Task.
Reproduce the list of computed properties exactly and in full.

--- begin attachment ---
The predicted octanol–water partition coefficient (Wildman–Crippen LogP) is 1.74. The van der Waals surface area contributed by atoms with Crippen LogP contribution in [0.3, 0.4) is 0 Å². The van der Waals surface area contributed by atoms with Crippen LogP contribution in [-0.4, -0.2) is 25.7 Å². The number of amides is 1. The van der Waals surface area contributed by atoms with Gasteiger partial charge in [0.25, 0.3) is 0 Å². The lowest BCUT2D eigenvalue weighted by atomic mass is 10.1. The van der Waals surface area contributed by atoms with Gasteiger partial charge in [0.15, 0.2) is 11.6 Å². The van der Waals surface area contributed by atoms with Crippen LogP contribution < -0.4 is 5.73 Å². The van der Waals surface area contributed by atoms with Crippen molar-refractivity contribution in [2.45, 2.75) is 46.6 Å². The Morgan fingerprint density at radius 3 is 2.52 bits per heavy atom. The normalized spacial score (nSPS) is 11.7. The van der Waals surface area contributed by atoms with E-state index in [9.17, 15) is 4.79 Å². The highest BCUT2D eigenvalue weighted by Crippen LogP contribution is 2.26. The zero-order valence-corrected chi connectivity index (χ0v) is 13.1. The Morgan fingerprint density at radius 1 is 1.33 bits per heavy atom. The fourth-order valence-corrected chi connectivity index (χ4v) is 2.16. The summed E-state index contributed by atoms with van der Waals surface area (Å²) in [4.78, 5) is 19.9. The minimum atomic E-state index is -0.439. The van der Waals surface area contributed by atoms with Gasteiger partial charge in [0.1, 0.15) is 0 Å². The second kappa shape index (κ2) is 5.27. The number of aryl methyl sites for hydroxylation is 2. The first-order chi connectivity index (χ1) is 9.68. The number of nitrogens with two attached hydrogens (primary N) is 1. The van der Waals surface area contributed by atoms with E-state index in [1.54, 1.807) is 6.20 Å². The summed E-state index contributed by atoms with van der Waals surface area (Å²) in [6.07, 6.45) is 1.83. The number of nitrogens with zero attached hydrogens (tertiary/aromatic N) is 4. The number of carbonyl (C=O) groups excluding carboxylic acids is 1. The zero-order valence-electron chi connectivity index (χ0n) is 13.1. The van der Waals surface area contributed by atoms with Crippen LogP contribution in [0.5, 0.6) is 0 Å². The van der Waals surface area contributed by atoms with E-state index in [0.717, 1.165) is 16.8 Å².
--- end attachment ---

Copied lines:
The predicted octanol–water partition coefficient (Wildman–Crippen LogP) is 1.74. The van der Waals surface area contributed by atoms with Crippen LogP contribution in [0.3, 0.4) is 0 Å². The van der Waals surface area contributed by atoms with Crippen LogP contribution in [-0.4, -0.2) is 25.7 Å². The number of amides is 1. The van der Waals surface area contributed by atoms with Gasteiger partial charge in [0.25, 0.3) is 0 Å². The lowest BCUT2D eigenvalue weighted by atomic mass is 10.1. The van der Waals surface area contributed by atoms with Gasteiger partial charge in [0.15, 0.2) is 11.6 Å². The van der Waals surface area contributed by atoms with Crippen LogP contribution < -0.4 is 5.73 Å². The van der Waals surface area contributed by atoms with Crippen molar-refractivity contribution in [2.45, 2.75) is 46.6 Å². The Morgan fingerprint density at radius 3 is 2.52 bits per heavy atom. The normalized spacial score (nSPS) is 11.7. The van der Waals surface area contributed by atoms with E-state index in [9.17, 15) is 4.79 Å². The highest BCUT2D eigenvalue weighted by Crippen LogP contribution is 2.26. The zero-order valence-corrected chi connectivity index (χ0v) is 13.1. The Morgan fingerprint density at radius 1 is 1.33 bits per heavy atom. The fourth-order valence-corrected chi connectivity index (χ4v) is 2.16. The summed E-state index contributed by atoms with van der Waals surface area (Å²) in [4.78, 5) is 19.9. The minimum atomic E-state index is -0.439. The van der Waals surface area contributed by atoms with Gasteiger partial charge in [0.1, 0.15) is 0 Å². The second kappa shape index (κ2) is 5.27. The number of aryl methyl sites for hydroxylation is 2. The first-order chi connectivity index (χ1) is 9.68. The number of nitrogens with two attached hydrogens (primary N) is 1. The van der Waals surface area contributed by atoms with E-state index in [1.54, 1.807) is 6.20 Å². The summed E-state index contributed by atoms with van der Waals surface area (Å²) in [6.07, 6.45) is 1.83. The number of nitrogens with zero attached hydrogens (tertiary/aromatic N) is 4. The number of carbonyl (C=O) groups excluding carboxylic acids is 1. The zero-order valence-electron chi connectivity index (χ0n) is 13.1. The van der Waals surface area contributed by atoms with Crippen LogP contribution in [0.5, 0.6) is 0 Å². The van der Waals surface area contributed by atoms with E-state index in [0.717, 1.165) is 16.8 Å².